JoAnn Hackos, PhD
CIDM Director

Is there a point at which customers reject the technical information that we provide? Will all the cutbacks in the quality of information lead to angry customers who make their displeasure known? When will the customers bite back?

During the past two to three years, information-development managers have correctly responded to cutbacks in staff and other resources by prioritizing what they can and cannot deliver in support of customers.

Managers first attacked production costs. As part of their cost-cutting effort, they have eliminated print documents wherever possible, replacing them with Web or CD delivery. Even when documents are printed, managers have worked to reduce page counts, along with eliminating costly enhancements like color and creative illustrations.

In addition to reducing the cost of goods, managers have sought tools to automate production activities, introducing XML or SGML or using specialized output generators. Information developers no longer have direct responsibility for production tasks that can be handled faster and more accurately by tools.

But cost reductions at the end of the process are typically not sufficient to absorb significant reductions in force. Managers find themselves searching for ways to write less, supported by product managers who insist that customers “don’t read the manuals anyway.”

A practical approach leads many managers to develop reuse agendas, looking for ways that modular content can be reused in more than one deliverable. We have seen the increased use of FrameMaker’s facility for labeling text and graphics with conditions that support differences in detail where core content can remain identical across outputs. We have seen increased interest in developing modular content using XML so that information objects are created once and reused in many contexts.

But, finally, all the potential for increases in efficiency and reduction of processes are not enough. Managers must focus on opportunities to eliminate content that may not be absolutely necessary for customers. At this point, they decide that conceptual or background information must be eliminated. Troubleshooting information, difficult to produce in the best of times, falls by the wayside in favor of step-by-step procedures in support of only the most generic tasks.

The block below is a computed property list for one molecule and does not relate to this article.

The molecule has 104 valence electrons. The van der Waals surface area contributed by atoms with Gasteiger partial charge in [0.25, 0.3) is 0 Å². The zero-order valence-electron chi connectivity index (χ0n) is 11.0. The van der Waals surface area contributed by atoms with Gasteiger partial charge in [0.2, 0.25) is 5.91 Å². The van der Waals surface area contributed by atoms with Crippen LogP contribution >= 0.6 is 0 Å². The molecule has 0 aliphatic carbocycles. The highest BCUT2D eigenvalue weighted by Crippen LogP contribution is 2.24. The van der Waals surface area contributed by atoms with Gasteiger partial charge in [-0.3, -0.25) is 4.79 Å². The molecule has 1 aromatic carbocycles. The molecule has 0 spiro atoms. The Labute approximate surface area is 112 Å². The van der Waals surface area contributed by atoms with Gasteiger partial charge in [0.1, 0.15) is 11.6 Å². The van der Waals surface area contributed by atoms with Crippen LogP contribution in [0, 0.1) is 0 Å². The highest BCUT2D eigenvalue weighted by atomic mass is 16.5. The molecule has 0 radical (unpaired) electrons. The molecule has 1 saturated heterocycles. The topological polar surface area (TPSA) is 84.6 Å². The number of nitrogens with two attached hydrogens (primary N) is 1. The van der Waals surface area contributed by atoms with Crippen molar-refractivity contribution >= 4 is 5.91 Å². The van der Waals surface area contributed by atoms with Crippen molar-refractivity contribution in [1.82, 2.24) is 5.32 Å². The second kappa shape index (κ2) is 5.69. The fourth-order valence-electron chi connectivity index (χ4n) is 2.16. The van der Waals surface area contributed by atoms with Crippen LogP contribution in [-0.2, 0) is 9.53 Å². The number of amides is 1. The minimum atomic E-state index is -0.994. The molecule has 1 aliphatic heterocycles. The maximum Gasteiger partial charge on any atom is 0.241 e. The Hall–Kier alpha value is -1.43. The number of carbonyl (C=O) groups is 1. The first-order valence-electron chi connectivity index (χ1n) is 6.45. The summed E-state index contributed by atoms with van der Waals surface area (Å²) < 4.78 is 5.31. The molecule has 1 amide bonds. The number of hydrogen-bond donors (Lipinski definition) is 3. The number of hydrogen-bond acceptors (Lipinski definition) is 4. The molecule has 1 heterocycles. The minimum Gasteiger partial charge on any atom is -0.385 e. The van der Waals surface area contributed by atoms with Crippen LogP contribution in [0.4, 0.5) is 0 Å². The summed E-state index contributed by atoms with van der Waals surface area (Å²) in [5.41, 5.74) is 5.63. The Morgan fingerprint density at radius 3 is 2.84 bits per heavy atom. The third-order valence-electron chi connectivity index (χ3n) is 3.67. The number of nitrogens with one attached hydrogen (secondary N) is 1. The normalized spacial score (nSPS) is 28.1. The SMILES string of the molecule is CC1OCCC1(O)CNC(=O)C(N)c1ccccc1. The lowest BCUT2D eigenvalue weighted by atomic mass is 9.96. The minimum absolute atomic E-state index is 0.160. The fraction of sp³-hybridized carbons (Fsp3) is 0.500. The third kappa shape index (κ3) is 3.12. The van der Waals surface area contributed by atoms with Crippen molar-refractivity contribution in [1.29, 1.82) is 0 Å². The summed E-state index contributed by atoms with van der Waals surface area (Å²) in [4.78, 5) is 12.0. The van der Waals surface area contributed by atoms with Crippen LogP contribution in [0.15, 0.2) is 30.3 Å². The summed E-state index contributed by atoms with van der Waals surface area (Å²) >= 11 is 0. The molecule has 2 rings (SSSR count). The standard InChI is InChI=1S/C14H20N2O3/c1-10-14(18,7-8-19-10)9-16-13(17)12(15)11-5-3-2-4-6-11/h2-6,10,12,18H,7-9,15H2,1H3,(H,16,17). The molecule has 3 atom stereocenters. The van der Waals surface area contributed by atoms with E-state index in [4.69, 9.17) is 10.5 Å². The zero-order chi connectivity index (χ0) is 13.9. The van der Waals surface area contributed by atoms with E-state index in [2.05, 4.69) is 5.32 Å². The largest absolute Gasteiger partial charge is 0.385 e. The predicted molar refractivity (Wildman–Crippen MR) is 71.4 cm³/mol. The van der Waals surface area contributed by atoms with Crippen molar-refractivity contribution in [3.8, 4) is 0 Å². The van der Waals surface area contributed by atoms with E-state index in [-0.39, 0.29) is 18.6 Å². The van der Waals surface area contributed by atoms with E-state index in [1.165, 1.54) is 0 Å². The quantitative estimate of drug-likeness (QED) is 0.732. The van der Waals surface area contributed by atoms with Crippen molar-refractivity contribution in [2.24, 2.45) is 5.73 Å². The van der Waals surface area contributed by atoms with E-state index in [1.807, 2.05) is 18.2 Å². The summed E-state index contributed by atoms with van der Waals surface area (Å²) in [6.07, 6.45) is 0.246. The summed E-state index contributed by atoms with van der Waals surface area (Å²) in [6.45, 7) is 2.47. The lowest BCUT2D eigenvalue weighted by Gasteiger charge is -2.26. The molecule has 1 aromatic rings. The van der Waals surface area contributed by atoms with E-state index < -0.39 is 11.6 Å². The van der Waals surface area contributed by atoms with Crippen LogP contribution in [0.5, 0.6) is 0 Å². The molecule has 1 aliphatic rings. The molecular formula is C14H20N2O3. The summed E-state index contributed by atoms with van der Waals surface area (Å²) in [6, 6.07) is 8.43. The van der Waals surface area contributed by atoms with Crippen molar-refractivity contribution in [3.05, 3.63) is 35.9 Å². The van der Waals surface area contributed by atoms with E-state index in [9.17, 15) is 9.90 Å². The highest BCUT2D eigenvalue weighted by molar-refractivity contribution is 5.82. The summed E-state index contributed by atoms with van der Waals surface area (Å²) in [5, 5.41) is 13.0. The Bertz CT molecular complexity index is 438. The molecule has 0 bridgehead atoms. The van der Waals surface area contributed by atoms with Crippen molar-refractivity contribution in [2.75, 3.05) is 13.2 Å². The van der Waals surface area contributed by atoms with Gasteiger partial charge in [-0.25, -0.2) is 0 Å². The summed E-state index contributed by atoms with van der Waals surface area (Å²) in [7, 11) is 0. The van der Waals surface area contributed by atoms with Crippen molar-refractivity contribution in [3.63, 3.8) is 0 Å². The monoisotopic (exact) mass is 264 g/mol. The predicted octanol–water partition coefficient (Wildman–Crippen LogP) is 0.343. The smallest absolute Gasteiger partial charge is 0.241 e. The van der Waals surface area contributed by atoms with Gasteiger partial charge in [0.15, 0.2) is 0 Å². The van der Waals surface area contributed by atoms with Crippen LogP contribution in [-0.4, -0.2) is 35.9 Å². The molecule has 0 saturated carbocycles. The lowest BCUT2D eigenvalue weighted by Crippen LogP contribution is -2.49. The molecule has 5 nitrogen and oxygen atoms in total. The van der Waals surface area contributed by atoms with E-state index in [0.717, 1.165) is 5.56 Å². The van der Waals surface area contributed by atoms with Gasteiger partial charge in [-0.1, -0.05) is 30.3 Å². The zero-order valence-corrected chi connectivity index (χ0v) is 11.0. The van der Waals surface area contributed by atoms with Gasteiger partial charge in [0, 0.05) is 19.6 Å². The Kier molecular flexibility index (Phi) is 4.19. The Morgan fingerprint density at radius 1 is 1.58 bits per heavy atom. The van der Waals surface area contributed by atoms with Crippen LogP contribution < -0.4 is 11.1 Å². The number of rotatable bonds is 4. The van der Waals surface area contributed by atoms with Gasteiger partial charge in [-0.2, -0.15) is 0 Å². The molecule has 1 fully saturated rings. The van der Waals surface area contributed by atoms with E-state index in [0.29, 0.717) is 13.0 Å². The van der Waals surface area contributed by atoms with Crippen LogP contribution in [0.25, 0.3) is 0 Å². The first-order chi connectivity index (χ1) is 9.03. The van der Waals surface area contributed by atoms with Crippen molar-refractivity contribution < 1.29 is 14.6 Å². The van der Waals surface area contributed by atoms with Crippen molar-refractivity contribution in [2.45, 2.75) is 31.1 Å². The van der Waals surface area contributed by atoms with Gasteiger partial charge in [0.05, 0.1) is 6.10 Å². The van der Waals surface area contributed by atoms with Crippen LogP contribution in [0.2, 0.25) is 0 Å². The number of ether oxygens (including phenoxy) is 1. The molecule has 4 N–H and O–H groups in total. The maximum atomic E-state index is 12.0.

At a company that develops a consumer-directed machine that is supported by embedded software, the consumers recently rebelled against the latest cuts in information delivered with the products. The information developers had cut as much as possible to reduce the cost of goods included with the shipped product. They had cut information in response to reduced resources and direction from product managers. Finally, the customers made their displeasure known to customer support, calling with requests for basic information no longer available in the documentation.

The costs of calls to customer service are significantly higher than the costs of delivering information with the product, especially when the product is in a highly competitive commodity market. Commodity products have slim profit margins, easily eroded by customers who can no longer perform basic tasks they had once been able to perform using the documentation.

As a result of customer complaints and increased calls for help, product management decided they had cut too far. They have instructed the information developers to focus on quality, usability, and accuracy.

Is such a turn around, especially in a commodity market, the beginning of a trend? Are we beginning to experience customers biting back?

In another case, customers responded with a 40 percent fall off in customer satisfaction with an entire product line when information became inaccessible on a badly redesigned Web site. The information-development management now had direct evidence that effective, usable, accessible information makes a difference.

Cost cutters caveat – customers do bite back.

Note: To read more about unintended consequence or “revenge” effects, see Why Things Bite Back by Edward Tenner (Vintage Books 1996).